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Timing and spacing

Posted on December 3, 2007  5 Comments
Filed under Animation

Ok, we spent nearly one hour debating this at work some time ago and watching the Jason Ryan latest video the question came back to me.

If I have an animation in 24fps and I change it to 60fps.

Is this gonna affect the spacing?

Is this gonna affect the timing?

Give me your answers in the comment section! ;-)


5 Responses to “Timing and spacing”

  1. Maciek on December 10th, 2007 11:16

    Hey Olive,
    I think that it will change quite a bit the feeling of the animation because all inbetweens will be screw up. Maybe that would not be the case if you are have very clean curves, but I am sure it will affect the shot quite a bit.

  2. Henk on January 1st, 2008 08:35

    Hey Olive,

    Spacing wise for other stuff, yes 60fps will clearly show your mistakes. Its a lot easier to see hitches in your spacing with so many inbetweens.

    Take a bouncing ball assignment and do it at 60fps. It`ll clear things up I guess :]

  3. Jon on January 6th, 2008 14:57

    hey dude,
    I like to animate at 60fps always for videogames. I feel that it helps me put more into each motion. 24fps can be very limiting when you want to tweak inbetweens. You can also create all sorts of wierd interpolating when slowing down or speeding up an anim in real-time that was done at 24fps. It also helps more when creating smooth overlapping anims to have the finer fidelity of 60 frames. Its a personal choice though… ultimatley, do what you feel is right for you. See you at work… Jon

  4. Olivier Ladeuix on January 6th, 2008 15:17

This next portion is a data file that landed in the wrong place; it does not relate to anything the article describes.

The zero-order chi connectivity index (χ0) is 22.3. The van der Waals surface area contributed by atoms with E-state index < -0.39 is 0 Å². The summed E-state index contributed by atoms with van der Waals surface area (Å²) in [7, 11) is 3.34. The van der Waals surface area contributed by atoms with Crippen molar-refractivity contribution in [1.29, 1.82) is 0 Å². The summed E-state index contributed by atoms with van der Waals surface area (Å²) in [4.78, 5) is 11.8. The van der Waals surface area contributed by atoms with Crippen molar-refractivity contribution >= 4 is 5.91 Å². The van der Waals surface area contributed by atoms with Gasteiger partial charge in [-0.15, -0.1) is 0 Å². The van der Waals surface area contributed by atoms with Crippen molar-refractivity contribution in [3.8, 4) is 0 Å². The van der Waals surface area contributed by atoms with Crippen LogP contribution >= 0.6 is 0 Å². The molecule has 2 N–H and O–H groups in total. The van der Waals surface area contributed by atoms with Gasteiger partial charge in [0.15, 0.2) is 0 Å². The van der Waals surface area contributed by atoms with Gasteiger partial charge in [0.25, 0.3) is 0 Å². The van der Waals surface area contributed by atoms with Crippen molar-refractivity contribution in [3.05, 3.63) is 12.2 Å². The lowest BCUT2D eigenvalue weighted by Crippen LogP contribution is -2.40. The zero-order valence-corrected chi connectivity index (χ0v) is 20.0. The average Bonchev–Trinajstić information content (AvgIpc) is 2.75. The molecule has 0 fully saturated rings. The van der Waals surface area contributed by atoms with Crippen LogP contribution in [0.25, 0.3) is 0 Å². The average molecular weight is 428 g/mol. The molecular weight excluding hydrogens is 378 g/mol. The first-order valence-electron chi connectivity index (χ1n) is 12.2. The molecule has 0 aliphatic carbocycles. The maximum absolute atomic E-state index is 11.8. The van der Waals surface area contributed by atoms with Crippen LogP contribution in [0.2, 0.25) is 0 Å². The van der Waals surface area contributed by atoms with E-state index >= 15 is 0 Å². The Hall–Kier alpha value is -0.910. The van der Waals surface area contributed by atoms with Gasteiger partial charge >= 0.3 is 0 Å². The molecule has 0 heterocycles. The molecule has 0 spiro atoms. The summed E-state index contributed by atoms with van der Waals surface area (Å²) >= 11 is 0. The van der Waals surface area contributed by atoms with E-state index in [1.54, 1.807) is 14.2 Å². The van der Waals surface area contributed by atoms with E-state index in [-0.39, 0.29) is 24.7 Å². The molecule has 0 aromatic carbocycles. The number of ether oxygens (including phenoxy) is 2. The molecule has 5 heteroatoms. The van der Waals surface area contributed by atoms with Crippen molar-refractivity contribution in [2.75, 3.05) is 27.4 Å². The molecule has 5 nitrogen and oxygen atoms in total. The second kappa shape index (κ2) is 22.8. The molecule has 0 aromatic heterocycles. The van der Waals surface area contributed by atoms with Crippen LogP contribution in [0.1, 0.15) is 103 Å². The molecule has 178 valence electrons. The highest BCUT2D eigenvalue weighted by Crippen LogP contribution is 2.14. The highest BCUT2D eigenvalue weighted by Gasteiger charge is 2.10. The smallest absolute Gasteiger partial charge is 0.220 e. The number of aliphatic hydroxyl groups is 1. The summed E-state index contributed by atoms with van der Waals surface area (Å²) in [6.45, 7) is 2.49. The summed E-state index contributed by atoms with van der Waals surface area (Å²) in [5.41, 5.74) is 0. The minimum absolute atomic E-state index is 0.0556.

ah ah. The discussion is taking a different turn than what I was expecting but it is all good. At work we animate in 60 or 30 fps, probably because it is easy to transfer from NTSC to Pal but on my quest to learn timing I am currently sticking to 24fps and switch to 60fps just before exporting to my DevKit.

    But like Jon commented, the more frame you have, the more subtlelty you can create and after working for 3 month in a 60fps environment, my eye has become so used to it that I can easily see if a shot is animated in 60fps or 24fps in pretty much the same manner we can easily spot the difference between CG and stop motion, as long as animators dont try to mimic the opposite technique (“Corpse Bride”/”Flushed Away”)

    I am still experimenting at the moment and for the past 2 weeks my workflow has changed again. I am still blocking in 24fps but now swap for 60fps for my polish and sometimes for my blocking+, to add some extra bits of animation that 24fps wouldn’t allow me.


  5. Henk on January 8th, 2008 11:32

    Fascinating! I`m excited to read about high fps animation. Converting to 60fps for cleanup makes sense. I mean why wouldn`t CG animation happen at very high fps.

    Then again, it would only make a difference with extremely fast actions. Less trouble with a bouncing ball too. Not so much strobing going on :]

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